This year I have almost a fortnight off. Last year I managed a couple of day trips over the time and greatly enjoyed the quieter buses and trains. A few years ago, I even went to Dublin right at the very start of January before I went back to work. This year the football fixture list has plonked three Hibs games between Saturday 23rd December and Saturday 30th December. Between those I hope just to sleep, read, write, spend time with my family. I am genuinely indifferent to presents – I also have far more stuff than I actually need – so I will enjoy other people’s instead, since as ever you can’t buy inner peace or world peace. A freezing cold day in North Berwick, which I enjoyed last year, or a trip anywhere else is worth more to me than anything you can wrap up in paper, in any case.

December is the end of the year. A new year will begin soon. As we look back, it’s nice to look forward too, resting up for the new adventures that will soon ensue. The piercing blue of the sky this time of year is enough light for me, never mind all the bulbs and LEDs.

Further reading –

The Humanist Society of Scotland publish a very good newsletter called Humanitie and they have an article in the current issue about how humanists celebrate Christmas. On the website, they illustrate the article with one of the ways I like to celebrate the festives, the wonderful ‘Muppet Christmas Carol’. Here’s a link – https://www.humanism.scot/what-we-do/humanitie/humanists-celebrate-christmas/

Clearing out my inbox

Whenever I see an idea that might work for my writing, I usually send myself an e-mail. Sometimes they come from Twitter or the Internet more generally. It means that my inbox gets clogged with potential ideas, some goers, others really not. A wee while ago I wrote a post which sought to get some of them out there – Commonplace inbox – and I felt it’s time to do it again. Some might still appear in a post sometime in the future, however, but I have the feeling the time might have passed for others.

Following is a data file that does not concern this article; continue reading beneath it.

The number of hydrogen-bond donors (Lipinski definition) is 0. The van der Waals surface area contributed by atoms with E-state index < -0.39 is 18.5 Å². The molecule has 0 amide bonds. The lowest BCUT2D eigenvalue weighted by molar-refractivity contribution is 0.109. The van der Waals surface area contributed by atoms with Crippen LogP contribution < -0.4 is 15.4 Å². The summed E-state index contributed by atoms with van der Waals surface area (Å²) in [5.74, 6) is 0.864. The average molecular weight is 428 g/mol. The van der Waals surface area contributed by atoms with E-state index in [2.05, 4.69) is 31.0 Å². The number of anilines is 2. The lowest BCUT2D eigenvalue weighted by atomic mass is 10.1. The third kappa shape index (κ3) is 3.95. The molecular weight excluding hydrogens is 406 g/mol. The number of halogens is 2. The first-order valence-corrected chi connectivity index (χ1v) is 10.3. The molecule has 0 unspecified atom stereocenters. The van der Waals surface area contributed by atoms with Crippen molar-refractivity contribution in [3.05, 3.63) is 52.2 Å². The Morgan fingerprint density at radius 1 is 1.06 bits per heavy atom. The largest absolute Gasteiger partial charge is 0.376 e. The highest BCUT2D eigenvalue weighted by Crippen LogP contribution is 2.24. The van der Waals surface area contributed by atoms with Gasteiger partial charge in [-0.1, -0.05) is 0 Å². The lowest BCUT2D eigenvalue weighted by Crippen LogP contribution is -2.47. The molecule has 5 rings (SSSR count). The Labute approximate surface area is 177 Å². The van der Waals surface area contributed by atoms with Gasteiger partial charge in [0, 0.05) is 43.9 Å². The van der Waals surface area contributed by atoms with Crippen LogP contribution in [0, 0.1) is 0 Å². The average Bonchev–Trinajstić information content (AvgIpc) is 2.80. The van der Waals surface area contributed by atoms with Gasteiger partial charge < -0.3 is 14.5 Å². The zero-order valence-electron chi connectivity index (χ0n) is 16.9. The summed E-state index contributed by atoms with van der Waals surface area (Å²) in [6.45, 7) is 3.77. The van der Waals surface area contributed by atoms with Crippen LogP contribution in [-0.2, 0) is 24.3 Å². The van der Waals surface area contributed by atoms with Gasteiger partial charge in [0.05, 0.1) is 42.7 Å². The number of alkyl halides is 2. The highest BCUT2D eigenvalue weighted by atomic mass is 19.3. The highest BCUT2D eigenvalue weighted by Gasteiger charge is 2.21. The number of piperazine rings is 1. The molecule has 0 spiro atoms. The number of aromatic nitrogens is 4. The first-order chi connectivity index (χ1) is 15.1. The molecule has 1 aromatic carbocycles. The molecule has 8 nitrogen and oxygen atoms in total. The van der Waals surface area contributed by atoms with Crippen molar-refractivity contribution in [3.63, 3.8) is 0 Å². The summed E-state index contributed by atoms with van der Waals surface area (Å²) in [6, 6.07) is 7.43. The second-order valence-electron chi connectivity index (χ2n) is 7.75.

Forth Bridges from Silverknowes

At the start of September, the new Queensferry Crossing opened, the third bridge across the Forth between South Queensferry in Edinburgh and Fife. It’s a stunning structure, fitting in quite well with the existing Forth Road Bridge and the mighty Forth Bridge, the one with the trains. Everybody and their granny in the Scottish press was writing about the new bridge and briefly I was going to but didn’t get round to it. One angle, covered in The Scotsman, was about how 50 years ago the Forth was traversed by a ferry, only stopped by the opening of the Forth Road Bridge.

Berwick

Another potential idea was derived from a piece from The Daily Telegraph, entitled ‘Why do so few people visit Berwick-upon-Tweed?’ Since I read it, I’ve been to Berwick and I have a lot of time for the place more generally. It is a strange place, not quite Scotland, not quite England, and it has a lot of fine buildings, plus the views to the Cheviots, Bamburgh and Lindisfarne as well as out to sea. LS Lowry went there for his holidays. Plus it has a brilliant old-fashioned stationers where on my last visit I bought an OS map which got put in a black paper bag. Go to Berwick.